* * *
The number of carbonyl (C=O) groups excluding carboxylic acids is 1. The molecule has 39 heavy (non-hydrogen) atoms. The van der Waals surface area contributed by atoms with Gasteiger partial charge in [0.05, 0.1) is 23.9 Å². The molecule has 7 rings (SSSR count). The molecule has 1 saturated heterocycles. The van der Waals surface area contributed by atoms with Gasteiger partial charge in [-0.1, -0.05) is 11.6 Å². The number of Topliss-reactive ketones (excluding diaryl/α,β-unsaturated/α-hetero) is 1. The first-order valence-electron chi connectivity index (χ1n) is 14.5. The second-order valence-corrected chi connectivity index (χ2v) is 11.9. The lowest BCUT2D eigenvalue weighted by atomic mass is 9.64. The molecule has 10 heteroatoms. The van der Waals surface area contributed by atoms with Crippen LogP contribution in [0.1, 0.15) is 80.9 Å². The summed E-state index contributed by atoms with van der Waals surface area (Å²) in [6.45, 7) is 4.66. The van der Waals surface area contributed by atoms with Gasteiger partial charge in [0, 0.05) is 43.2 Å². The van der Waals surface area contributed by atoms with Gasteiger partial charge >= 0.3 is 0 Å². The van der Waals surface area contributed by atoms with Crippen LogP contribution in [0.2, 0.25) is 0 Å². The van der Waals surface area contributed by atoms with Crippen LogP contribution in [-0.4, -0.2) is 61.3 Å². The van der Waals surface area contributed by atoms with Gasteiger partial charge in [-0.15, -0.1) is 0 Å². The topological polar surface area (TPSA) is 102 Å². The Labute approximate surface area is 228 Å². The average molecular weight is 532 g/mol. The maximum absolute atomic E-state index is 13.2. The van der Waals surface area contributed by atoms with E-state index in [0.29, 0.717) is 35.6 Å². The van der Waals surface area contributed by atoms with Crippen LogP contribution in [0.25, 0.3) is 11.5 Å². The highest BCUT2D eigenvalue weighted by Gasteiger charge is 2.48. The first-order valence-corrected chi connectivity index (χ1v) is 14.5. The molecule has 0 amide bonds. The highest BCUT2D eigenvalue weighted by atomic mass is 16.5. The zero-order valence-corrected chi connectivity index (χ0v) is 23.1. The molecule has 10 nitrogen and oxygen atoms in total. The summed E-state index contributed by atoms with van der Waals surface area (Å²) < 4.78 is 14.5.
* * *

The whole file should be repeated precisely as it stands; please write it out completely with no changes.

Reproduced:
The number of carbonyl (C=O) groups excluding carboxylic acids is 1. The molecule has 39 heavy (non-hydrogen) atoms. The van der Waals surface area contributed by atoms with Gasteiger partial charge in [0.05, 0.1) is 23.9 Å². The molecule has 7 rings (SSSR count). The molecule has 1 saturated heterocycles. The van der Waals surface area contributed by atoms with Gasteiger partial charge in [-0.1, -0.05) is 11.6 Å². The number of Topliss-reactive ketones (excluding diaryl/α,β-unsaturated/α-hetero) is 1. The first-order valence-electron chi connectivity index (χ1n) is 14.5. The second-order valence-corrected chi connectivity index (χ2v) is 11.9. The lowest BCUT2D eigenvalue weighted by atomic mass is 9.64. The molecule has 10 heteroatoms. The van der Waals surface area contributed by atoms with Crippen LogP contribution in [0.1, 0.15) is 80.9 Å². The summed E-state index contributed by atoms with van der Waals surface area (Å²) in [6.45, 7) is 4.66. The van der Waals surface area contributed by atoms with Gasteiger partial charge in [0, 0.05) is 43.2 Å². The van der Waals surface area contributed by atoms with Gasteiger partial charge >= 0.3 is 0 Å². The van der Waals surface area contributed by atoms with Crippen LogP contribution in [0.2, 0.25) is 0 Å². The van der Waals surface area contributed by atoms with Crippen LogP contribution in [-0.4, -0.2) is 61.3 Å². The van der Waals surface area contributed by atoms with Gasteiger partial charge in [-0.15, -0.1) is 0 Å². The topological polar surface area (TPSA) is 102 Å². The Labute approximate surface area is 228 Å². The average molecular weight is 532 g/mol. The maximum absolute atomic E-state index is 13.2. The van der Waals surface area contributed by atoms with E-state index in [0.29, 0.717) is 35.6 Å². The van der Waals surface area contributed by atoms with Crippen LogP contribution in [0.25, 0.3) is 11.5 Å². The highest BCUT2D eigenvalue weighted by Gasteiger charge is 2.48. The first-order valence-corrected chi connectivity index (χ1v) is 14.5. The molecule has 0 amide bonds. The highest BCUT2D eigenvalue weighted by atomic mass is 16.5. The zero-order valence-corrected chi connectivity index (χ0v) is 23.1. The molecule has 10 nitrogen and oxygen atoms in total. The summed E-state index contributed by atoms with van der Waals surface area (Å²) < 4.78 is 14.5.